= 3 x 8 + 5 x 1
[Sidenote: Depending on how much you want your students to suffer, you can tell the following octal joke: "Why do computer programmers often confuse Christmas and Halloween?" Answer: Because Oct 31 = Dec 25 (Octal 31 = Decimal 25).]
Worksheet: Counting in octal
This is the last of the octal worksheets and has the students count from 0 to 63 in octal.
[Sidenote: I make sure that I hand out this worksheet out after I finish all of the octal-decimal conversions that I want to cover in class. One time I had the students do this worksheet first and some of them kept it around as a reference for the later work. This meant that they were thinking less about the number representation/conversion and doing simple table lookups to get the answer.]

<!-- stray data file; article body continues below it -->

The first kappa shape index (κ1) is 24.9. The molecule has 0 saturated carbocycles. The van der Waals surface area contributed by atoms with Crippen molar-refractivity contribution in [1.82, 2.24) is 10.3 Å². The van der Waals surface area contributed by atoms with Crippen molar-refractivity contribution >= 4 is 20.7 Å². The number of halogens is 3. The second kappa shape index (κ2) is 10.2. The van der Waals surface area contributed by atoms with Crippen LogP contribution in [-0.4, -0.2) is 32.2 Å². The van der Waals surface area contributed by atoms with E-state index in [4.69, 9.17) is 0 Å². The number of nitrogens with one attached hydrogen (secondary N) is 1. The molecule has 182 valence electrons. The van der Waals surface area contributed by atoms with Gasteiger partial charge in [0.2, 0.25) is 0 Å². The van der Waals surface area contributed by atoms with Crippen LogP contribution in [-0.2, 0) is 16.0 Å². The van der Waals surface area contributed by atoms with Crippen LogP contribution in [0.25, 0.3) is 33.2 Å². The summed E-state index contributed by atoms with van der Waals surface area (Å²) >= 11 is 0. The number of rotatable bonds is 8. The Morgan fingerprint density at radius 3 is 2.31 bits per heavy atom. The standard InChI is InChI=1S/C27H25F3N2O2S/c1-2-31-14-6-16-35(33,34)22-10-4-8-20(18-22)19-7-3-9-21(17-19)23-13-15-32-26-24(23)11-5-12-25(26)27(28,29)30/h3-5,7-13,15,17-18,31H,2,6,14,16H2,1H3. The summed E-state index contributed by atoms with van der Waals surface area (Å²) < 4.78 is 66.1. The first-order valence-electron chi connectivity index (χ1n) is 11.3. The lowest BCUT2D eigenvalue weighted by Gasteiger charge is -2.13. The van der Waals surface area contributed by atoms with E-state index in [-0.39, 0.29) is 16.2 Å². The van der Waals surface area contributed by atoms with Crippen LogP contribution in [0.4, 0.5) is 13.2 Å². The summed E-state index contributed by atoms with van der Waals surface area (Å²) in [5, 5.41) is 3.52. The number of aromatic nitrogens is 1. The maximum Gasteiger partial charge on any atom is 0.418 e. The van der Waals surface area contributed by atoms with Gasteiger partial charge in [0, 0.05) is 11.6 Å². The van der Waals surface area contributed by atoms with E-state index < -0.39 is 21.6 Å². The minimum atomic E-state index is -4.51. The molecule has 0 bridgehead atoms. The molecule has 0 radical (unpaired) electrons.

For binary, it follows the same pattern that we saw with decimal and octal:
Here's the decimal information for comparison: Decimal is based on 10's. It has 10 digits (0-9), and the places are based on 10:
Binary is based on 2's. It has 2 digits (0 and 1), and the places are bases on 2:
At this point we practice converting numbers between binary and decimal. I describe the process on the whiteboard and the students practice:
- Converting a decimal number into binary by repeatedly subtracting powers of 2.
- Converting a binary number into decimal by adding the power-of-2 that corresponds to each '1' digit in the binary number.
[Sidenote: I created some worksheets for this, but didn't have them ready in time for this class, so I'll provide more details in my post for next week's class.]
If there is time, I also like to introduce the Binary Magic Trick just after I cover how to convert from binary to decimal. Be prepared for the students to be really disappointed when they learn how the trick works - the younger students especially seem to prefer to live a world where you were able to magically read their mind (rather than simply convert from binary to decimal).